Cookie use on MRCVSonline
We use cookies to ensure that we give you the best experience on our website. If you continue without changing your settings, we will assume that you are happy to receive all cookies.
If you would like to forward this story on to a friend, simply fill in the form below and click send.

Your friend's email:
Your email:
Your name:
 
 
Send Cancel

Selective breeding could reduce syringomyelia
cavalier king charles spaniel
Researchers looked at the link between SM and head shape in certain breeds.

New research identifies risk factors for neck scratcher's disease

New research by the University of Bristol's School of Veterinary Sciences, shows selective breeding may be the way forward to reducing the incidence of syringomyelia (SM) - a painful condition that can lead to paralysis - in the Cavalier King Charles spaniel and other toy breeds.

SM - also known as "neck scratcher's disease", as one of the common signs is scratching in the air near the neck - sees fluid-filled cavities develop within the spinal cord near the brain.

The study looked at the incidence of the condition in Cavalier King Charles spaniels and its link to head shape in certain dog breeds, and identified two significant risk factors - the extent of brachycephaly and the distribution of doming of the cranium.

The research found that brachycephaly is associated with a malformation of the skull, known as Chiari-like malformation (CM), and concluded that the results of the study, in combination with the British Veterinary Association/Kennel Club scoring scheme, may allow for selection against risk aspects of conformation to enable a reduction in the incidence of CM and SM. The complete research paper has been published in BioMed Central's Canine Genetics and Epidemiology journal and can be viewed at
www.cgejournal.org/content/1/1/9/abstract.

Undergraduate student Thomas Mitchell, lead author of the study, said: "Dog breeders are very experienced at selecting for a certain conformation or appearance in dogs. 

"Our findings may allow breeders to select away from the condition over fewer generations by choosing appropriate matings and offspring to continue breeding programmes. The identification of an appearance that might protect against developing the disease is a significant step forward in tackling this painful condition.

"The study also provides guidance to breed clubs, breeders and judges that have a responsibility to avoid obvious conditions or exaggerations which would be harmful in any way to the health, welfare or soundness of the breed.  It will also provide vets with verified advice to provide to breeders outside the show ring and to occasional hobbyists."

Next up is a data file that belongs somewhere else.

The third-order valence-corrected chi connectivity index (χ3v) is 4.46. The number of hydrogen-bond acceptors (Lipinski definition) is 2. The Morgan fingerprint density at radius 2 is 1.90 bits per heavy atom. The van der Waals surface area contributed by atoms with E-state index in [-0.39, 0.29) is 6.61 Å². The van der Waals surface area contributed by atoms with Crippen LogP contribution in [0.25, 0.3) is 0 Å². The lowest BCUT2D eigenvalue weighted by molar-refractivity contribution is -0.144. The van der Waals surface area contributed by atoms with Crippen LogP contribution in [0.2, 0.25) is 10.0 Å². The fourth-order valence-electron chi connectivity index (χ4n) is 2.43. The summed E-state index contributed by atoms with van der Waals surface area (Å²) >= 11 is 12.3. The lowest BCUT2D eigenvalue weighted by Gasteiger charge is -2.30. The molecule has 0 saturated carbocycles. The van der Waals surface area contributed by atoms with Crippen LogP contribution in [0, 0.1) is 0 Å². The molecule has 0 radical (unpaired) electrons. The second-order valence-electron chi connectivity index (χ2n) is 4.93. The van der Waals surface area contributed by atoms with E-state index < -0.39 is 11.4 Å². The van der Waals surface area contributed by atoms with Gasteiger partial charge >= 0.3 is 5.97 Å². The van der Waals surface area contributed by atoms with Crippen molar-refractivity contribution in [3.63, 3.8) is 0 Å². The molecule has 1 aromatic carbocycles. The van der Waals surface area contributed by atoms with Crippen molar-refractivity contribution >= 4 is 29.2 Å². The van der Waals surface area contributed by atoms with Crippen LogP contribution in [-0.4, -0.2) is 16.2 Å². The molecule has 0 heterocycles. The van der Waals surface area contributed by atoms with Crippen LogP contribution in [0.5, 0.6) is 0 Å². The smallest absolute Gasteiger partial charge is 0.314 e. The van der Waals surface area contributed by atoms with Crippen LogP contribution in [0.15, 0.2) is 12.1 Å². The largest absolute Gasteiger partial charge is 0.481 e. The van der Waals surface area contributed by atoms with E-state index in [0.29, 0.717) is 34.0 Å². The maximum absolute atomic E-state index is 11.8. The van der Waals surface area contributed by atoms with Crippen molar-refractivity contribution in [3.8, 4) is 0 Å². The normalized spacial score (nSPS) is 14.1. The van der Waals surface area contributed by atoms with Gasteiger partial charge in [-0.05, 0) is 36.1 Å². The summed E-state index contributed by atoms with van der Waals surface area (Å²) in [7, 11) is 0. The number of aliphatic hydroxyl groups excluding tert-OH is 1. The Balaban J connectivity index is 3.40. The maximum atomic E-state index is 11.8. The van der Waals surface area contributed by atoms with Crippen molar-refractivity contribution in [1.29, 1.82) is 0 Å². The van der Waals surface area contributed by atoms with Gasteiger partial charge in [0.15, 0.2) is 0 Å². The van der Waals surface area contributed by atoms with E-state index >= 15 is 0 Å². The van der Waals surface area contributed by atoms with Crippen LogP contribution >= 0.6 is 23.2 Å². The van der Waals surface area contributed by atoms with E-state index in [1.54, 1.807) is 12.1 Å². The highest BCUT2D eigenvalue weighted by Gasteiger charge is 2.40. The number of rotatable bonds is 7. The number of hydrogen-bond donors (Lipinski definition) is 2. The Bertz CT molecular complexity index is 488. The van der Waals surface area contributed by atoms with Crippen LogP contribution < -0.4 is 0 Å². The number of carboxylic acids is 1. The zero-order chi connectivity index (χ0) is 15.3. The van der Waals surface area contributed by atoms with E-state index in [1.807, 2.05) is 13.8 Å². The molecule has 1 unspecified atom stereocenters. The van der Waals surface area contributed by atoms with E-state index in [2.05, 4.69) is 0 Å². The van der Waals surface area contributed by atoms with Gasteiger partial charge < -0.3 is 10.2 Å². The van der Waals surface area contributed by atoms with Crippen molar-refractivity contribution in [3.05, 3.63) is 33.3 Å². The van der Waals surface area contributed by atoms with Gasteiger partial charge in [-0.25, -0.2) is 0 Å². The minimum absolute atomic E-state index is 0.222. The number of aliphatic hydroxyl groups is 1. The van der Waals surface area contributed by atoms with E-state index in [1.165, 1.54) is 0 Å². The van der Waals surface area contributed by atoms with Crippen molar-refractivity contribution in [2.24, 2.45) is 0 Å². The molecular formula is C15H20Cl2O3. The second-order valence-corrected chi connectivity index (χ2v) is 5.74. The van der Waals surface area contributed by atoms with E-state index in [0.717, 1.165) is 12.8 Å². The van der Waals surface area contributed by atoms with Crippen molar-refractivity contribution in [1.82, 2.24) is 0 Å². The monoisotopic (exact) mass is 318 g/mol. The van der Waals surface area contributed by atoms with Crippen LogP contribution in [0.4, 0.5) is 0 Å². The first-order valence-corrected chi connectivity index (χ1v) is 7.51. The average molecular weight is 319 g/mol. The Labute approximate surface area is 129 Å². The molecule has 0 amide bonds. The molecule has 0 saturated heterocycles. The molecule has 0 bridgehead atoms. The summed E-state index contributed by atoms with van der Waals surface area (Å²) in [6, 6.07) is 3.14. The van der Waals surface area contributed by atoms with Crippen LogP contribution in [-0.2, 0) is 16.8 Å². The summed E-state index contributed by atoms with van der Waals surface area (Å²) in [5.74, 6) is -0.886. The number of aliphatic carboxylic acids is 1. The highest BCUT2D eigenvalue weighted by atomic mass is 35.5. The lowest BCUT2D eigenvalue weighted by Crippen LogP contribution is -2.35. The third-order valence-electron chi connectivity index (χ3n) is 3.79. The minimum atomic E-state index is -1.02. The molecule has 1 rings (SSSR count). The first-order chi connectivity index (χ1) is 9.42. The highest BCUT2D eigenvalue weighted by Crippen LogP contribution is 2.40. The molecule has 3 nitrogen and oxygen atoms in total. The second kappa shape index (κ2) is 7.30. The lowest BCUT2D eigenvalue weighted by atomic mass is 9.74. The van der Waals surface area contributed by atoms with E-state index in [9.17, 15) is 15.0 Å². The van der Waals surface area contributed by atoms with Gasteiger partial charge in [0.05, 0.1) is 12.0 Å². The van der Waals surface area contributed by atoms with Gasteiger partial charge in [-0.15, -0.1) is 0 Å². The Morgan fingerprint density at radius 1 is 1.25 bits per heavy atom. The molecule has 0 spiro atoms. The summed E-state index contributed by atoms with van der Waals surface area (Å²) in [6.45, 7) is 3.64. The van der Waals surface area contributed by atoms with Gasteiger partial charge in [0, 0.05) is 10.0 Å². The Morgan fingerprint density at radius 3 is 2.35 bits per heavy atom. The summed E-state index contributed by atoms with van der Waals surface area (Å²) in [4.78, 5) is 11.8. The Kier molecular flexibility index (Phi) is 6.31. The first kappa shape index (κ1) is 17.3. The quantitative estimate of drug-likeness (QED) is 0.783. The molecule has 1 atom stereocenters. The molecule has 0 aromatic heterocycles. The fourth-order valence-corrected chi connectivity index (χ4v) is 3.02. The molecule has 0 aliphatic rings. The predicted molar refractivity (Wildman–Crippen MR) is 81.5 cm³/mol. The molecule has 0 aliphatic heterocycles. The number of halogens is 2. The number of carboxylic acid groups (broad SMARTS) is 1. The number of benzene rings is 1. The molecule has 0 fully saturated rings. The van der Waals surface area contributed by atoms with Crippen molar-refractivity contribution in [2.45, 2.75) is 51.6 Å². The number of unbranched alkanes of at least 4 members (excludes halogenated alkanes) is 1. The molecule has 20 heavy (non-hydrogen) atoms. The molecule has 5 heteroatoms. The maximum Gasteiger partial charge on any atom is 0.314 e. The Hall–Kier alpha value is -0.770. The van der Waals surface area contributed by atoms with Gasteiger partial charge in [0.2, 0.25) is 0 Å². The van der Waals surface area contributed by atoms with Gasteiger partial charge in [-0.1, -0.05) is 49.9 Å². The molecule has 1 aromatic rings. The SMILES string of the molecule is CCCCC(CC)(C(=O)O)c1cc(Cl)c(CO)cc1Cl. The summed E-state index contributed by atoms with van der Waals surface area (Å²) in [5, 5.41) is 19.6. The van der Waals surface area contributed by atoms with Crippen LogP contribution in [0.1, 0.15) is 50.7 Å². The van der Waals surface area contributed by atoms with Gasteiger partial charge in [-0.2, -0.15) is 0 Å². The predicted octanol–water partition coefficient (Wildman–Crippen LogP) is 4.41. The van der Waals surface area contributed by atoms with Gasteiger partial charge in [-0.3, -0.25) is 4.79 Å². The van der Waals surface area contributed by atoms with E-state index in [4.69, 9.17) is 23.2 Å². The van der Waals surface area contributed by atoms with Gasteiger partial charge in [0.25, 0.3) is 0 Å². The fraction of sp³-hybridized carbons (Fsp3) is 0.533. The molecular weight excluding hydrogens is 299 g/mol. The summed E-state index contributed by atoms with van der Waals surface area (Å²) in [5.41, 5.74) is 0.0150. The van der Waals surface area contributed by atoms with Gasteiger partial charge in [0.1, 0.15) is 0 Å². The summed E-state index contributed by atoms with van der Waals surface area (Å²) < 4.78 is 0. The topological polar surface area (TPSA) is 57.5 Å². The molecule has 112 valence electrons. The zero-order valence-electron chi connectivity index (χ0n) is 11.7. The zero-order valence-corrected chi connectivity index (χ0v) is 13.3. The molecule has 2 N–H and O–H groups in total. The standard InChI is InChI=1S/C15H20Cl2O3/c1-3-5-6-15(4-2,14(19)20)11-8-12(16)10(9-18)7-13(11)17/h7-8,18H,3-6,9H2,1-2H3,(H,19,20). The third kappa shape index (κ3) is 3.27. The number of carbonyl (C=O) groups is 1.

Aimée Llewellyn, health information manager at the Kennel Club, who funded the study, said: “The findings of this research are very interesting and will likely prove invaluable for breeders who wish to make sensible and informed choices when it comes to breeding healthy puppies."

Become a member or log in to add this story to your CPD history

Report: A third of Welsh birds are in decline

News Story 1
 A report by RSPB Cymru and partnering ornithology organisations has revealed that a third of bird species in Wales are in significant decline.

90 per cent of Wales is farmed and there is now pressure to implement new land management policies that will aid in nature restoration.

Patrick Lindley, Maritime Ornithologist for Natural Resources Wales, commented: “The problems that confront UK birds, whether they are breeding or non-breeding, are pressure and threats that confront entire ecosystems.

“Birds are a great indicator to the health of our environment. The continued population declines of birds of farmed, woodland and upland habitats suggest there are large geographic themes that are having a detrimental impact.”  

Click here for more...
News Shorts
British sheep meat to be exported to India in new agreement

The UK government has secured a new export deal of sheep meat to India.

In 2017, UK sheep meat exports were worth £386 million. This new agreement is predicted to increase this value by £6 million over the next five years.

With a range of meat cuts due to be exported, the deal is seen by international trade secretary, Dr Liam Fox MP, as “another vote of confidence in our world-leading food and drink”.